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„Depression“ and „melancholy“ in the work of Johann Christian August Heinroth (1773-1843)

Journal: Die Psychiatrie - Grundlagen und Perspektiven
ISSN: 1614-4864
Topic:

Depression

Issue: 2017 (Vol. 14): Issue 3 2017
Pages: 133-135

„Depression“ and „melancholy“ in the work of Johann Christian August Heinroth (1773-1843)

H. Steinberg (1)

(1) Archiv für Leipziger Psychiatriegeschichte, Klinik und Poliklinik für Psychiatrie und Psychotherapie (Direktor: Prof. Dr. Ulrich Hegerl), Universität Leipzig

Keywords

nosology, history of psychiatry, 19th century

Summary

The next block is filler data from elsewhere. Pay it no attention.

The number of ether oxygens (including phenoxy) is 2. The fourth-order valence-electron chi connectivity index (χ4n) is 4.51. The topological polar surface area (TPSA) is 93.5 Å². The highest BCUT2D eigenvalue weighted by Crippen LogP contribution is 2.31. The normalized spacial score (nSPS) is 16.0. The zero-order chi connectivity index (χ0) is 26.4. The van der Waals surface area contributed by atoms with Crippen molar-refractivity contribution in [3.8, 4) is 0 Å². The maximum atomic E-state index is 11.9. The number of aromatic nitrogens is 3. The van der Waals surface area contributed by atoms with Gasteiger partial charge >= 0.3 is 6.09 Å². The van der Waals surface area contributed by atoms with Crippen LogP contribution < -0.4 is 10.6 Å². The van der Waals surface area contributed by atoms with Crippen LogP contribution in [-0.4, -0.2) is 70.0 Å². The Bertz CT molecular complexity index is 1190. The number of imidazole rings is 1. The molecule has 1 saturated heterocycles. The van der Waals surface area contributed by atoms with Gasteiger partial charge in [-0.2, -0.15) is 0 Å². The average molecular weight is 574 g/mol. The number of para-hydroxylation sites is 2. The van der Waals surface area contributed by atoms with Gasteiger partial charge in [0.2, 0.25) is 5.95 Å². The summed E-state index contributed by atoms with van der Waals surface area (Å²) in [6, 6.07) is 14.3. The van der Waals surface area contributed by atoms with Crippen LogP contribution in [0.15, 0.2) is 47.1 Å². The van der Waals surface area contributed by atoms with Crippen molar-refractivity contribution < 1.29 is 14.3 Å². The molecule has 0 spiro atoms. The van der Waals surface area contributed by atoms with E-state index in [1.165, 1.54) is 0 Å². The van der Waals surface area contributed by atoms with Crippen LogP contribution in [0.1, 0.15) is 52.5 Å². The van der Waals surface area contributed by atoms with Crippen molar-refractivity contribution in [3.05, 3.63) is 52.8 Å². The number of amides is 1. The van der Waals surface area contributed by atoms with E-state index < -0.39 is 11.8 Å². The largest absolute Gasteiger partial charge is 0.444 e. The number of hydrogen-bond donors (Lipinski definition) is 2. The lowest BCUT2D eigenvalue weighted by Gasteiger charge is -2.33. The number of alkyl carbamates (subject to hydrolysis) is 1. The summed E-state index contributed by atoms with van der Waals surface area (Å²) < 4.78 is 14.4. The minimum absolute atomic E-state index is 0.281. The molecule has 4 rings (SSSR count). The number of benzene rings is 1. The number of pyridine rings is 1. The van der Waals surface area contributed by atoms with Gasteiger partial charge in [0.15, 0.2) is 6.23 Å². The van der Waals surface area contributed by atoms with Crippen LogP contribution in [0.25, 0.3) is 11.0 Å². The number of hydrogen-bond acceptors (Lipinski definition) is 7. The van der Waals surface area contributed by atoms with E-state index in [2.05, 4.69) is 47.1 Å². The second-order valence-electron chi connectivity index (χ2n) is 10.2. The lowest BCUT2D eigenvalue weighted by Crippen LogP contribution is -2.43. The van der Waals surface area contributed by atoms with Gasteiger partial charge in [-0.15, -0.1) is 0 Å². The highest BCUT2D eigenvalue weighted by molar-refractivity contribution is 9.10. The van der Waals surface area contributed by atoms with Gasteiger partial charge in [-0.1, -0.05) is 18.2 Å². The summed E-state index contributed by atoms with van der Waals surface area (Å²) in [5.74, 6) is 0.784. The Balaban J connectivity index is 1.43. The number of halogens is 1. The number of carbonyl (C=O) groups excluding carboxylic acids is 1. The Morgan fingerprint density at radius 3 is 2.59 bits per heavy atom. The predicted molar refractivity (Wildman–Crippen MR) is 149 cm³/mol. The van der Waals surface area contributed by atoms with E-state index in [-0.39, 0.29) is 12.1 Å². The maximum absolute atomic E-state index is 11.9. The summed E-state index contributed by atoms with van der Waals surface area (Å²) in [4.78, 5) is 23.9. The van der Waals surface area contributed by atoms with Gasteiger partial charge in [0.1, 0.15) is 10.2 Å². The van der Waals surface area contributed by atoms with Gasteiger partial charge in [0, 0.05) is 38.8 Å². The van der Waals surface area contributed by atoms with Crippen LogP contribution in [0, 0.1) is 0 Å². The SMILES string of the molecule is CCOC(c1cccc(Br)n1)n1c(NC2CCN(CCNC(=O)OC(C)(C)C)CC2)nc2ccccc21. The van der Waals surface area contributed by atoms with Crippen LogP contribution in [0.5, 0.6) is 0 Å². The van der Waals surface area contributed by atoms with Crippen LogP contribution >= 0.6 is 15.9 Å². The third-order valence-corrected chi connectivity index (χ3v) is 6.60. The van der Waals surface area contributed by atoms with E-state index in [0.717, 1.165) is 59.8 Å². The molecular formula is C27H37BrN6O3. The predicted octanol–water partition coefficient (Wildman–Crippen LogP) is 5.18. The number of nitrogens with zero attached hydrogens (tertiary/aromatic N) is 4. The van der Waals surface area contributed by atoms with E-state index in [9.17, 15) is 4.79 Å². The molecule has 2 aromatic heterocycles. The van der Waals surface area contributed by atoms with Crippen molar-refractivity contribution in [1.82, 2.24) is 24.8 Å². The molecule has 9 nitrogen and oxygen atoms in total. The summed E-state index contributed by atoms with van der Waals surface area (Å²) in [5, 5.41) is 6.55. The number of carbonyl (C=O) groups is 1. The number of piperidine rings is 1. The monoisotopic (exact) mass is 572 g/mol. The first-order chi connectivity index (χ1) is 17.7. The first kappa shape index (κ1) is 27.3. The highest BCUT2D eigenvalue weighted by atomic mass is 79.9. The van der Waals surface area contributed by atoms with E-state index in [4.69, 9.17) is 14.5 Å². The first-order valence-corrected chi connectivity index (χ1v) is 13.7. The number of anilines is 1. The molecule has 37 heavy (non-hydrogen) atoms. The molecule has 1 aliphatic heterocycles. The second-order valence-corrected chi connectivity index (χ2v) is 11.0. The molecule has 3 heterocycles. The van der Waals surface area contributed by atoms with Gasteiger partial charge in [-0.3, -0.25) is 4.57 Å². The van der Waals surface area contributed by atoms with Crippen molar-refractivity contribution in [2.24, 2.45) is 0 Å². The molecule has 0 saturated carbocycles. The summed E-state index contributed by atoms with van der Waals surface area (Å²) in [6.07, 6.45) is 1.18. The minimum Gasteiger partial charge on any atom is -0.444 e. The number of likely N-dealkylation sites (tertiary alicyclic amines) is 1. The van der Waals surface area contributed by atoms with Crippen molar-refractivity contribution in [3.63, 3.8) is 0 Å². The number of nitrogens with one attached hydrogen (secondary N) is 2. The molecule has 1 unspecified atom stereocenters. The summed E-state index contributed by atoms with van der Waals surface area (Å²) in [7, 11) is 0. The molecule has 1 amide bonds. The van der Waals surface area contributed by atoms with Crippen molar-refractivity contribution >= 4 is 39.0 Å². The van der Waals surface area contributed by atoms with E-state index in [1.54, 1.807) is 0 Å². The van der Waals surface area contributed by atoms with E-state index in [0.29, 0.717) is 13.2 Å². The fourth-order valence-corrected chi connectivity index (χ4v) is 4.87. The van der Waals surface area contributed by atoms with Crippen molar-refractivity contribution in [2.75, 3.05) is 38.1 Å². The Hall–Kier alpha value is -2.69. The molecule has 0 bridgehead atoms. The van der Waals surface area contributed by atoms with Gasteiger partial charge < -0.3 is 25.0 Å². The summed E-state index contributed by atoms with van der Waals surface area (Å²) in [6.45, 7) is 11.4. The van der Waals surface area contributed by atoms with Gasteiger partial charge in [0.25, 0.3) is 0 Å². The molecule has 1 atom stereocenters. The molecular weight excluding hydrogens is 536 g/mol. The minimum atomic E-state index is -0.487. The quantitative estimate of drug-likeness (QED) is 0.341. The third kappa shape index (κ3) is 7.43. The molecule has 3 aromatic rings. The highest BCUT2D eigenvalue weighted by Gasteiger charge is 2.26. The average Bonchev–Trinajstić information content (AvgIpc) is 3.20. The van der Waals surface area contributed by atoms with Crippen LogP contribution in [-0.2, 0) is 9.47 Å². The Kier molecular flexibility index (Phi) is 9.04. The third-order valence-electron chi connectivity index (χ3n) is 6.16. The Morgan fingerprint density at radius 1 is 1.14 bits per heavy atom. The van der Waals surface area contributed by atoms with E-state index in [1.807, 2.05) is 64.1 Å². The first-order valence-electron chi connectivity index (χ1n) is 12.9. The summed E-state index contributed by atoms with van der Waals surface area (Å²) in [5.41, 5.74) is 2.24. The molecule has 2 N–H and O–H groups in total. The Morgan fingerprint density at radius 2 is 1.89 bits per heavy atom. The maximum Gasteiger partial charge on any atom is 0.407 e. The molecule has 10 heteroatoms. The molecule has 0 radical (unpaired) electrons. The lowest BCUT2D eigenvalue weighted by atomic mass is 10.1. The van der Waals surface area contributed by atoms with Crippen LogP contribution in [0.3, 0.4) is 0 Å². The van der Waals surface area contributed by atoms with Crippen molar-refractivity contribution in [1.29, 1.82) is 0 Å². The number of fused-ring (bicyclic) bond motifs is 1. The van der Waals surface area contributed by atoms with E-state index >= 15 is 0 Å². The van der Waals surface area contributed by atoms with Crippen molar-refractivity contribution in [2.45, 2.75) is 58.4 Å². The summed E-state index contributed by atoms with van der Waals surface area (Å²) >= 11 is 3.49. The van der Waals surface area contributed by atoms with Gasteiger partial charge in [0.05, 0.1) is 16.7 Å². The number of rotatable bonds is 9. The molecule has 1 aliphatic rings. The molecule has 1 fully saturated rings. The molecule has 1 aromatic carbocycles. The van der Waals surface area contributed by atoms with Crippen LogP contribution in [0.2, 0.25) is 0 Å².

Leipzig psychiatrist Johann Christian August Heinroth came up with a totally new definition of what ‚depression‘ was by using this word for describing a purely symptomatological state of a generally sad, depressed mood. Hence his conception of ‚depression‘ was that of a clearly outlined psychopathological phenomenon. By using it mainly in his well-known Textbook of 1818, the term kept being used in psychiatry for denominating such a state of mind ever since then. By contrast, in his classification of mental illnesses Heinroth himself used the already existing term ‚melancholia‘ for denominating a depression in the modern sense by defining it as a depressive disorder or illness of the mood, since Heinroth understood the mood as one of the three basic powers of the soul, apart from the will and the mind or intellect.

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